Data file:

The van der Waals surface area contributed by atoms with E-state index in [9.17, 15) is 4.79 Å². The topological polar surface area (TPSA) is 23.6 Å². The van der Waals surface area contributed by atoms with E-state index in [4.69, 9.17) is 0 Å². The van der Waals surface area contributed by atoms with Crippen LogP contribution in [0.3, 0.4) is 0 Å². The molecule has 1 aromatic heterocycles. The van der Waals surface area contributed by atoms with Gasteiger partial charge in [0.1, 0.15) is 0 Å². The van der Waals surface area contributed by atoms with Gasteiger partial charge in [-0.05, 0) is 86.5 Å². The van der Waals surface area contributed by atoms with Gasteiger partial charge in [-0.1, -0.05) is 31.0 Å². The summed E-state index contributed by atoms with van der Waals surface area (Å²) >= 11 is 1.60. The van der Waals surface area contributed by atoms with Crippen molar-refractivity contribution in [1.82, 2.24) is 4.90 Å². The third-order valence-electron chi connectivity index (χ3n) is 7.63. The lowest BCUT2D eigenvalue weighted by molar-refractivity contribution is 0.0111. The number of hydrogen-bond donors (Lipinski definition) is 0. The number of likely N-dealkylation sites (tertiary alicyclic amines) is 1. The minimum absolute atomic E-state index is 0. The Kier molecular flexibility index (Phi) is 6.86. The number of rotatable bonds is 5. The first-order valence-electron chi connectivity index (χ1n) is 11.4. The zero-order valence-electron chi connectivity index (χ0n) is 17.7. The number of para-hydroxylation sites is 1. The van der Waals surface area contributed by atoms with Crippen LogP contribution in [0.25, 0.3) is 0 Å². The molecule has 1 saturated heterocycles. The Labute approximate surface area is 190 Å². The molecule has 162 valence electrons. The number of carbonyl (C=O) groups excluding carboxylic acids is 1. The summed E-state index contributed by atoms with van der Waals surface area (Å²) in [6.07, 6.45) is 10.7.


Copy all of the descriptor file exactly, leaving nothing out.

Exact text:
The van der Waals surface area contributed by atoms with E-state index in [9.17, 15) is 4.79 Å². The topological polar surface area (TPSA) is 23.6 Å². The van der Waals surface area contributed by atoms with E-state index in [4.69, 9.17) is 0 Å². The van der Waals surface area contributed by atoms with Crippen LogP contribution in [0.3, 0.4) is 0 Å². The molecule has 1 aromatic heterocycles. The van der Waals surface area contributed by atoms with Gasteiger partial charge in [0.1, 0.15) is 0 Å². The van der Waals surface area contributed by atoms with Gasteiger partial charge in [-0.05, 0) is 86.5 Å². The van der Waals surface area contributed by atoms with Gasteiger partial charge in [-0.1, -0.05) is 31.0 Å². The summed E-state index contributed by atoms with van der Waals surface area (Å²) >= 11 is 1.60. The van der Waals surface area contributed by atoms with Crippen molar-refractivity contribution in [1.82, 2.24) is 4.90 Å². The third-order valence-electron chi connectivity index (χ3n) is 7.63. The lowest BCUT2D eigenvalue weighted by molar-refractivity contribution is 0.0111. The number of hydrogen-bond donors (Lipinski definition) is 0. The number of likely N-dealkylation sites (tertiary alicyclic amines) is 1. The minimum absolute atomic E-state index is 0. The Kier molecular flexibility index (Phi) is 6.86. The number of rotatable bonds is 5. The first-order valence-electron chi connectivity index (χ1n) is 11.4. The zero-order valence-electron chi connectivity index (χ0n) is 17.7. The number of para-hydroxylation sites is 1. The van der Waals surface area contributed by atoms with Crippen LogP contribution in [0.25, 0.3) is 0 Å². The molecule has 1 saturated heterocycles. The Labute approximate surface area is 190 Å². The molecule has 162 valence electrons. The number of carbonyl (C=O) groups excluding carboxylic acids is 1. The summed E-state index contributed by atoms with van der Waals surface area (Å²) in [6.07, 6.45) is 10.7.